It would not be seriously contended by anyone today—if ever—that the doctrine of comparative costs in terms of labor costs lays down an exact and universally applicable rule of policy, any deviation from which necessarily involves national loss. It could still be held that the doctrine provides a generally valid rule of policy, to be departed from only upon clear demonstration in particular instances that there exist special circumstances which make the rule inapplicable in those circumstances, if for most products entering into foreign trade wages costs were so predominant a part of the total costs that the differences as between different products in the percentages of wages costs to total costs were narrowly limited in range. Ohlin counters this mode of defense of Taussig's position by citing the range of capital per worker in manufacturing industries in the United States from $10,000 in the chemical industry to $1700 in the tobacco industry.12 This is not, however, as crushing a rebuttal as it seems to be. The significant ratios for the labor-cost version of the doctrine of comparative costs are between the proportion of wages costs to total costs, and not between the amounts of capital used per laborer. Assuming that interest and wages shown as such on the books of the particular industries are the only costs, assuming further that the interest rate is 5 per cent per annum and the average annual wages per laborer $1200, the data cited by Ohlin show a range of percentages of wages cost to total cost of from 70 per cent to 93 per cent. If wages cost never fell below 70 per cent of total cost, a trade policy which accepted labor costs as the only real costs, money costs as a rough but ordinarily adequate index of comparative wages cost, and wages cost as a rough but ordinarily adequate index of comparative real cost, would not go far wrong.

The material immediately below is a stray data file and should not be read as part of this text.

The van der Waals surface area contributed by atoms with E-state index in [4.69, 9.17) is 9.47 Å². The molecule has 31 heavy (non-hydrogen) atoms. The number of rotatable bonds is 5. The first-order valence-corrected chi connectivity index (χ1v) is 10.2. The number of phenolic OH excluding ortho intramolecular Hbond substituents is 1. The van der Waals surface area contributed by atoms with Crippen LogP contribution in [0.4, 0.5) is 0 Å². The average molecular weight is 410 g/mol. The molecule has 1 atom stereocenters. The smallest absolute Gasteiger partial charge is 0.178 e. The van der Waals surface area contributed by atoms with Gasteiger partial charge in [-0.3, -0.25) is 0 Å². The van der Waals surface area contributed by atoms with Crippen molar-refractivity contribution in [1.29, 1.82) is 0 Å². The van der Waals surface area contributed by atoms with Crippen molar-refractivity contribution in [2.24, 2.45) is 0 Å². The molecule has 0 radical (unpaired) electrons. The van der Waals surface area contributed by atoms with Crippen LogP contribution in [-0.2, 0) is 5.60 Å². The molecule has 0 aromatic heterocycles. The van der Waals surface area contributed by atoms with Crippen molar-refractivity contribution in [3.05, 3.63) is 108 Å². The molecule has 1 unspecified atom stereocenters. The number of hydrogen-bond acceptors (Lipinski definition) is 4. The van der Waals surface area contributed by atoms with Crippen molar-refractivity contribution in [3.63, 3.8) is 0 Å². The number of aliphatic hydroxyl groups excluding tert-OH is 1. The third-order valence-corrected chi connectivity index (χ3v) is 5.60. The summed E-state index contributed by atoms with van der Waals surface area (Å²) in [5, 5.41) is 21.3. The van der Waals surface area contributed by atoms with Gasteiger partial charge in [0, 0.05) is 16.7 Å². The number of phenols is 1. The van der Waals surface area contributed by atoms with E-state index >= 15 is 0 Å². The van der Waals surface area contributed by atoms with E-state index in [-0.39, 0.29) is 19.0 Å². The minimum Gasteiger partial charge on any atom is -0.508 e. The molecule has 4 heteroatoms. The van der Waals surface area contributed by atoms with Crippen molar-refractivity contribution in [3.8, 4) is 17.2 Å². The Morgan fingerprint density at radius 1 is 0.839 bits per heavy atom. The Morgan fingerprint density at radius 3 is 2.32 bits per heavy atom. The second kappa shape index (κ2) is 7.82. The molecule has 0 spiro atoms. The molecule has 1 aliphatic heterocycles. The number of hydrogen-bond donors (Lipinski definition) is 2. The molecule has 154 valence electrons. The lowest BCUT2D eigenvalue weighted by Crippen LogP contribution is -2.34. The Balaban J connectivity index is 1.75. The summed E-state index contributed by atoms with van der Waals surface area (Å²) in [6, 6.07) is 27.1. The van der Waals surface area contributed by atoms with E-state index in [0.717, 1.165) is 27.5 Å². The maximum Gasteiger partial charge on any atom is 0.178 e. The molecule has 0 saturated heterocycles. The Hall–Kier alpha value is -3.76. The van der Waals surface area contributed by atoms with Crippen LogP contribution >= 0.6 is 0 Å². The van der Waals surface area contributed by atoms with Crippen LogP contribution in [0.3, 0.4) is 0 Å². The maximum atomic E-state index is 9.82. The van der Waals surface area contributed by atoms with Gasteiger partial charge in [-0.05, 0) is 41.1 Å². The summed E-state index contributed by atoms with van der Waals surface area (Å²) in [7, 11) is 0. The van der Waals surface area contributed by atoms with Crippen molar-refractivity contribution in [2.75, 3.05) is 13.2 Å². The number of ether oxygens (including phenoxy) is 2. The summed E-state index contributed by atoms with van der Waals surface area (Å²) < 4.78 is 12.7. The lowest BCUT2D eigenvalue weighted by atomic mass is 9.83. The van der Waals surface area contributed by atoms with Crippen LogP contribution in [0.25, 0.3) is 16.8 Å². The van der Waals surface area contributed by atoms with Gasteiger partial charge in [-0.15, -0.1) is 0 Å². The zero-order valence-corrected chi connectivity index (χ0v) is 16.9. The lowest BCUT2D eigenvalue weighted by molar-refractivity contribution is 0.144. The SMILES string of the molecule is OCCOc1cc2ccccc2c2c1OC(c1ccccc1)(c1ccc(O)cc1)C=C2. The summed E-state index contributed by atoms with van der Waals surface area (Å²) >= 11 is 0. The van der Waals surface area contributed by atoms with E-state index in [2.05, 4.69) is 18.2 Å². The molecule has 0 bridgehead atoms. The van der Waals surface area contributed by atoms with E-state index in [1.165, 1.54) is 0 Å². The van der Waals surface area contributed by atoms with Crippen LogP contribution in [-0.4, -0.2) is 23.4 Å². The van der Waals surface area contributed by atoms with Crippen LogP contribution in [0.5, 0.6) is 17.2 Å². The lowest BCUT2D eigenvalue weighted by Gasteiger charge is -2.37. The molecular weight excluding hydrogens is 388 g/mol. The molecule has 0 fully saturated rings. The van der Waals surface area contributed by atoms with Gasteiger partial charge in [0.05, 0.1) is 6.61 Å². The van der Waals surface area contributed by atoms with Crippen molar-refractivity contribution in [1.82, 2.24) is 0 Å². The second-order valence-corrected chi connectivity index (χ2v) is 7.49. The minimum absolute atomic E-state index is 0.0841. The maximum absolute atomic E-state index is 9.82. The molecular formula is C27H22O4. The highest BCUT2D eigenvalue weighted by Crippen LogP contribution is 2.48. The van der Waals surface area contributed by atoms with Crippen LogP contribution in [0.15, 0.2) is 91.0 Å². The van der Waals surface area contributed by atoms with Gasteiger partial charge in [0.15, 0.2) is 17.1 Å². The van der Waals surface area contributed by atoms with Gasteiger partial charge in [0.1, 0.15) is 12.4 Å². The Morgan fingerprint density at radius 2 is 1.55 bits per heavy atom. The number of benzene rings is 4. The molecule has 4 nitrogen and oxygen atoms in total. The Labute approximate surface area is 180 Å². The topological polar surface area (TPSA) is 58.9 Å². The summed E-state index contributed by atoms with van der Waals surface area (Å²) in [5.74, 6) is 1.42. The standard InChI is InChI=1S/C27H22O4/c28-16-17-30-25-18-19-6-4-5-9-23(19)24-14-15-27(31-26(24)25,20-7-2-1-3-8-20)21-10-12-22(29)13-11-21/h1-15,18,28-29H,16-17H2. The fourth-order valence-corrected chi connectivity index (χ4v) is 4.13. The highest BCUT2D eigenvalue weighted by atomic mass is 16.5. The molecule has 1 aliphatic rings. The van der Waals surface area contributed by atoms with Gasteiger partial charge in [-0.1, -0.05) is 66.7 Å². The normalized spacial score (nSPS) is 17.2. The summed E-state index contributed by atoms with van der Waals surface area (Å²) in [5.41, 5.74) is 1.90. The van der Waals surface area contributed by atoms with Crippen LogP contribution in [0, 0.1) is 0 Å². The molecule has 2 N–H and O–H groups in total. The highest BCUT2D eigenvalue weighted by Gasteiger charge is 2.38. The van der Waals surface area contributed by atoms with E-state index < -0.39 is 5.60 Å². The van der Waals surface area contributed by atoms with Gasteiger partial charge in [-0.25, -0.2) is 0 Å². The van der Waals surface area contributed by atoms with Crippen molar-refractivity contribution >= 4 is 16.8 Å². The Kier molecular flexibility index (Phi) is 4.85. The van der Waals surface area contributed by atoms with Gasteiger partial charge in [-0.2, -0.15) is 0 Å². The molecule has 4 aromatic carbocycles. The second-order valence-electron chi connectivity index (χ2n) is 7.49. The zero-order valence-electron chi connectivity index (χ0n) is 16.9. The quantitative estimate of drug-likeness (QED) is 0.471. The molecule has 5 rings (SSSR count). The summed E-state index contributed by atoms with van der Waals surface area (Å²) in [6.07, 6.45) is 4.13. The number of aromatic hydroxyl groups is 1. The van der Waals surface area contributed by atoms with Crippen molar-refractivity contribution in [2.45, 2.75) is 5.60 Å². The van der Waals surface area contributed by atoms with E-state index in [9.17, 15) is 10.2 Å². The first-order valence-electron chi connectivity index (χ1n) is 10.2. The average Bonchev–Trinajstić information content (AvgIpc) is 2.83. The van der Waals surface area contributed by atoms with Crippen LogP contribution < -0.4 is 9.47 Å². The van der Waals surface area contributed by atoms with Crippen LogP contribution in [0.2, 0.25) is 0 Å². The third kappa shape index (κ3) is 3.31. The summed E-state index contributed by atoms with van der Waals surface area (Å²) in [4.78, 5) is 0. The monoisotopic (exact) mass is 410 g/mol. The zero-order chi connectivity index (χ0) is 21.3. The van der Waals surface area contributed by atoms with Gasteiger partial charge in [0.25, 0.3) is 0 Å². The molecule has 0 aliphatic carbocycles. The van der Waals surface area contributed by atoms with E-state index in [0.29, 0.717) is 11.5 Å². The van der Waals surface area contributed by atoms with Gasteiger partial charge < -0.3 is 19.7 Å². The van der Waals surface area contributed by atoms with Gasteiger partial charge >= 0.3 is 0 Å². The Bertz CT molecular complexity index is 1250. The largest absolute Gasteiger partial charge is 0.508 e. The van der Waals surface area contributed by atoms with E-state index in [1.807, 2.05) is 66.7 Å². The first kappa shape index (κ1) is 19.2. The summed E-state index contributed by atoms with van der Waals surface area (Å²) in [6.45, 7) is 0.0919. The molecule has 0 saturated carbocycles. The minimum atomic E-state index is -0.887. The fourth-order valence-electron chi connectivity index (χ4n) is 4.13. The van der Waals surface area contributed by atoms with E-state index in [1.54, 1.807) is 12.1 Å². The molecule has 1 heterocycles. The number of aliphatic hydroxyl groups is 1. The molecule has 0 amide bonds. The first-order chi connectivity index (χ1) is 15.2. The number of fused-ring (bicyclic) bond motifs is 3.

Ohlin also cites estimates of the value of output per 1000 hours of labor in American industry ranging from $548 in the yarn and thread industry to $10,870 in the die and punch industry, with the implication that the disparity is due to the much greater role of capital in some industries than in others.13 Such estimates, it may safely be taken for granted, are based on the accounts of the concerns which carry out the final stages of production of the enumerated commodities, and therefore do not include in the labor costs of these commodities the labor ingredients in the expenditures of these concerns for materials, equipment, transportation, building rent, capital equipment, and even taxes, insurance, and banking services charged as “interest.” The apparent ratio of wages costs to total costs of automobiles will be much higher if calculated from the accounts of an integrated concern producing the automobiles from the materials stage to the finished car stage than if computed from the accounts of an assembly plant. In the same manner, interest charges are concealed in the costs of materials, etc. If calculations of ratios of wages cost to total cost are to be used to test the validity of the doctrine of comparative costs in terms of labor costs, they must either include the element of wages for past labor contained in materials and other expenses, or, a more practicable and more relevant procedure, they must be made only for specified stages or segments of the productive processes of the various commodities, and must be based on comparisons of wages costs to “value added by manufacture” rather than to gross value of the product. Ohlin maintains that the “orthodox” theory considers only current, not past labor.14 If this were so, it would be an obvious error which should not be incorporated in one's own analysis. But whether we take Ricardo15 or Taussig16 as the authoritative exponent of the “orthodox” theory, past labor costs are included in the labor costs of that theory. Whatever properly computed data would show, the data offered by Ohlin inflict no serious damage on the doctrine of comparative costs in terms of labor costs.